The patient and their care provider will discuss the following during the first visit:
- Medical History - Includes details about the patient's personal and family medical history, menstrual cycle, past pregnancies, and use of medications
- Lab Tests - Includes blood type, screening for infections, and checking for anemia
- Establish Due Date - An informal ultrasound may be done to measure the size of the baby
- Lifestyle Issues - Includes nutrition, exercise, work, use of medications, and smoking
- Genetic Screening Tests - After talking with the doctor or midwife and reading the educational material on the First Trimester Screen and Multiple Marker Screen, these tests will be scheduled after the first visit, should the patient choose.
Subsequent visits are often scheduled about every four weeks and tend to be shorter than the first visit. Each visit with the provider will include:
- Physical Exam - Includes a pelvic exam and pap smear, if indicated
- Weight check
- Blood pressure check
- Listening to the baby's heart beat - this is usually heard with a Doppler between 10-14 weeks
- Discussion of any questions or concerns
Precaution: If there is any bleeding, the patient should contact their provider as soon as possible. If the patient's blood type is Rh Negative, they may require an earlier dose of Rhogam.
Patients will continue to visit their provider about every four weeks. During these visits, the provider will:
- Check weight and blood pressure
- Listen to the baby's heartbeat
- Discuss the baby's movement - patients can usually feel flutters at 20 weeks
- Discuss any questions or concerns
- Screen for Gestational Diabetes (24-48 weeks) - This test takes one hour and requires that the patient cease eating and drinking anything other than water for 2 hours prior to the test. Food and drinks that are high in sugar should be avoided.
- Discuss recommended immunizations - Includes Flu and TDap
- Patients with Rh Negative blood will receive an injection of Rhogam around 28 weeks
Precaution: If the patient experiences bleeding, the leaking of fluid and/or change in discharge from the vagina, or more than 4 contractions per hour, they should contact their care provider.
During the last month of pregnancy, expect weekly checkups. The care provider will continue to:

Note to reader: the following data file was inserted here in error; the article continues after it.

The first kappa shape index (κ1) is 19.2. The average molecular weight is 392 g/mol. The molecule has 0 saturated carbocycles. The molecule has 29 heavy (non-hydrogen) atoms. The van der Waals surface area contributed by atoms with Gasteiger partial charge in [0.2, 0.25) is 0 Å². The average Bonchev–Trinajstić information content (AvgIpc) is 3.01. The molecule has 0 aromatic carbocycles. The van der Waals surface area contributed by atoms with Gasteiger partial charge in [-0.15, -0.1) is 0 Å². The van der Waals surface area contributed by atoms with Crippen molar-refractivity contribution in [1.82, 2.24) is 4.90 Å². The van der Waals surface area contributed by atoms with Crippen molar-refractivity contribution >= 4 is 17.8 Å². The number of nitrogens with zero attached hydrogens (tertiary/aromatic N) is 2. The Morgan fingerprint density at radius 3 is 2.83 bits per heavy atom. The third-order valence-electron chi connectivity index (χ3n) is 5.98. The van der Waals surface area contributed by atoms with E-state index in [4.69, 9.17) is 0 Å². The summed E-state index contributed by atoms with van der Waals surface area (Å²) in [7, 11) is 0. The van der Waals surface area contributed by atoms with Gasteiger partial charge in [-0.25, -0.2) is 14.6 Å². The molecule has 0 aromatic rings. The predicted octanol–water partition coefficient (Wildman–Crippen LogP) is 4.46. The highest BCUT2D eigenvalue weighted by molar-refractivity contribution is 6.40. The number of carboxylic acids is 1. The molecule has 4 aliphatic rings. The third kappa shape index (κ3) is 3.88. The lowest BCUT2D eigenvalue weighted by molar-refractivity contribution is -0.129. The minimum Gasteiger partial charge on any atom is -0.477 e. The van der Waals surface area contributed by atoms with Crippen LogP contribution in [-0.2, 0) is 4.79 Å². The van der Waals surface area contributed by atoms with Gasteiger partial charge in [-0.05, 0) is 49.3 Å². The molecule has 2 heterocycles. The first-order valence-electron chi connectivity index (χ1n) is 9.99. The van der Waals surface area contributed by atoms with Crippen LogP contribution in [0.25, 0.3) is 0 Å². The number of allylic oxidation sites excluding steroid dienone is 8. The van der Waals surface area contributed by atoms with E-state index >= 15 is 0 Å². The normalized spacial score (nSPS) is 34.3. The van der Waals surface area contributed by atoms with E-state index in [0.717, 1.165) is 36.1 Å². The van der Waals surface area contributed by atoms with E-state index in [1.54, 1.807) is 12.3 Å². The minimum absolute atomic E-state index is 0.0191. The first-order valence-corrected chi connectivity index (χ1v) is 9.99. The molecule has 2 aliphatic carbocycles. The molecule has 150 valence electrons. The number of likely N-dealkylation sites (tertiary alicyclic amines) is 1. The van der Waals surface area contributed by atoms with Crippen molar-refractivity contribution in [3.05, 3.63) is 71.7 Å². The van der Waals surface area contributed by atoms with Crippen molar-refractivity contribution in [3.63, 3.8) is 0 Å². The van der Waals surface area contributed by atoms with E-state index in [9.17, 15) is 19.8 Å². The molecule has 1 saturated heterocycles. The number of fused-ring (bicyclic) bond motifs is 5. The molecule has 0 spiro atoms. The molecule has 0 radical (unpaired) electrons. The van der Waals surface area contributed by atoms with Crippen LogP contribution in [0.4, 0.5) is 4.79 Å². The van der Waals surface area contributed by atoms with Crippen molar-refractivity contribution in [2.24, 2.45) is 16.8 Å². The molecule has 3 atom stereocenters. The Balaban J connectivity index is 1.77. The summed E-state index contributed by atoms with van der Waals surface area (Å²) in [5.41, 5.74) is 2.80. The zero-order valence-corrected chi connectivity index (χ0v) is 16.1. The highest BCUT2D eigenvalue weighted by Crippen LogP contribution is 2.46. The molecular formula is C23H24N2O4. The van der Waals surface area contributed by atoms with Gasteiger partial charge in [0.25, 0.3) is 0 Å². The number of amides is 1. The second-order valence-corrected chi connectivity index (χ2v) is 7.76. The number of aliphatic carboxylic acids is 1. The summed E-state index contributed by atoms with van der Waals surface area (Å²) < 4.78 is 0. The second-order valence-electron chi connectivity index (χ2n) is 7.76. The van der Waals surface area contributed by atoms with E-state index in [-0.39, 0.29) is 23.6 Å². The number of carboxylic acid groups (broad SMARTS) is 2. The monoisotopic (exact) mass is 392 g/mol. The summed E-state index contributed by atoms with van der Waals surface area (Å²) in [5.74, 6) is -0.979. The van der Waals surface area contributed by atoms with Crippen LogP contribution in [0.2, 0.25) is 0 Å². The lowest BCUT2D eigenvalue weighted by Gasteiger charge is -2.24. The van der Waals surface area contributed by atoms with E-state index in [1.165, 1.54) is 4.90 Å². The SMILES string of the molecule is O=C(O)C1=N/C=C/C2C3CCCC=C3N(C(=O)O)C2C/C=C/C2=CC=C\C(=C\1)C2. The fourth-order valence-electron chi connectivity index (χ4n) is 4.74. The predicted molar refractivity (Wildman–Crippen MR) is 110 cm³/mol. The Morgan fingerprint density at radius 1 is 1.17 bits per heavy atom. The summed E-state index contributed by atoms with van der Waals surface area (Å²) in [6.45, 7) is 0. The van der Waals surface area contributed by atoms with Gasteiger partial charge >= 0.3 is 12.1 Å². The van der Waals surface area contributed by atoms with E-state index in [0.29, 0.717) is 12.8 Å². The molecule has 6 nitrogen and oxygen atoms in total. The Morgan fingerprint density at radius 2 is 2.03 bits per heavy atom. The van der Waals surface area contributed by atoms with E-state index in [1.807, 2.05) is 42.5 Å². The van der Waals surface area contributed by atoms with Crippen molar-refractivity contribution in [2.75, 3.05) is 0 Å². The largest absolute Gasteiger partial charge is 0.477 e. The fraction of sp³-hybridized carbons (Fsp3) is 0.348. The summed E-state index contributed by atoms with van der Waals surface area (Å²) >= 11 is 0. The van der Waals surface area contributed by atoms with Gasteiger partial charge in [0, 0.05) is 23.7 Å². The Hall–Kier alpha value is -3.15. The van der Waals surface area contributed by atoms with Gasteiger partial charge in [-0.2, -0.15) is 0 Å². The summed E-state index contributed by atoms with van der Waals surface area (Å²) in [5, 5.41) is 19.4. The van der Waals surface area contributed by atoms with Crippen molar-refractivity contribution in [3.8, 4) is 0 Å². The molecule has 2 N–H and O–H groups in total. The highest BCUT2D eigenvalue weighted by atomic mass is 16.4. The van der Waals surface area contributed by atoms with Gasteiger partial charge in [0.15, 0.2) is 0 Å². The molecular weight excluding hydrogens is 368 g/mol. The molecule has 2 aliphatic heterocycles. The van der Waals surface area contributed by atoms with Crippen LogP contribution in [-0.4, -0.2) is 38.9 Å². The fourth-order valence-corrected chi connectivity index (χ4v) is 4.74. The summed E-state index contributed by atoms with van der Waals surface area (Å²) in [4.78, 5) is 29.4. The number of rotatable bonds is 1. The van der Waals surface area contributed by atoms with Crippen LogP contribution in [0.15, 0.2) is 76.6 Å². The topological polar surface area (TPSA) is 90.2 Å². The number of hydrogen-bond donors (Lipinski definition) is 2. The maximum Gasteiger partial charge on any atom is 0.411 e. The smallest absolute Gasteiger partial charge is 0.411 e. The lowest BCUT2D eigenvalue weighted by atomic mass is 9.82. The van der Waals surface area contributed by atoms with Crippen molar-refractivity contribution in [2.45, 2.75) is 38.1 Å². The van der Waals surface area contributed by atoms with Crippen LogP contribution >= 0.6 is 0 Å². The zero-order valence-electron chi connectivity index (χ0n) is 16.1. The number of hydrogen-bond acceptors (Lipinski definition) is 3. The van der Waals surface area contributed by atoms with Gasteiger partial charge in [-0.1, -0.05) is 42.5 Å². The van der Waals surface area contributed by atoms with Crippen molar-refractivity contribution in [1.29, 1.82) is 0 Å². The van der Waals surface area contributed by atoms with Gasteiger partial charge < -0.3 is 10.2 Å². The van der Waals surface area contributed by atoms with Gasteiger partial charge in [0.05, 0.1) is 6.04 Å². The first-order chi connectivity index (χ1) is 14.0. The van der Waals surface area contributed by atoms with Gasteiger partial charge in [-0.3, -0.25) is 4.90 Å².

- Monitor blood pressure and weight
- Monitor the baby's heartbeat and movements
- Screening Test for Group B Streptococcus (GBS) at 35-37 weeks - GBS is a common bacterium that is usually harmless in adults. Babies born to mothers not treated with antibiotics prior to delivery, however, can become seriously ill. If the patient tests positve for GBS, the provider will administer intravenous antibiotics during labor to help protect the baby from the bacteria.
- Pelvic exams towards the end of pregnancy - To check the baby's position and detect cervical changes
Precaution: Patients should continue to keep watch for any bleeding, leaking of fluid and/or change in discharge from the vagina, or more than 4 contractions per hour. It is also important to monitor for at least 10 movements of the baby during the patient's waking hours.
These checkups occur 6 weeks after delivery and will include:
- Blood pressure and weight check
- Checking of the vagina, cervix, and uterus to ensure proper healing is occurring
- Discuss resuming sexual activity, birth control, breastfeeding, and adjusting to life with a new baby
Precaution: Patients should abstain from sexual intercourse 2 weeks prior to this visit if they desire long-acting birth control (LARC), such as an IUD, Nexplanon, or Depo-Provera. If patients do not abstain, they may be scheduled for a different appointment for the placement of birth control.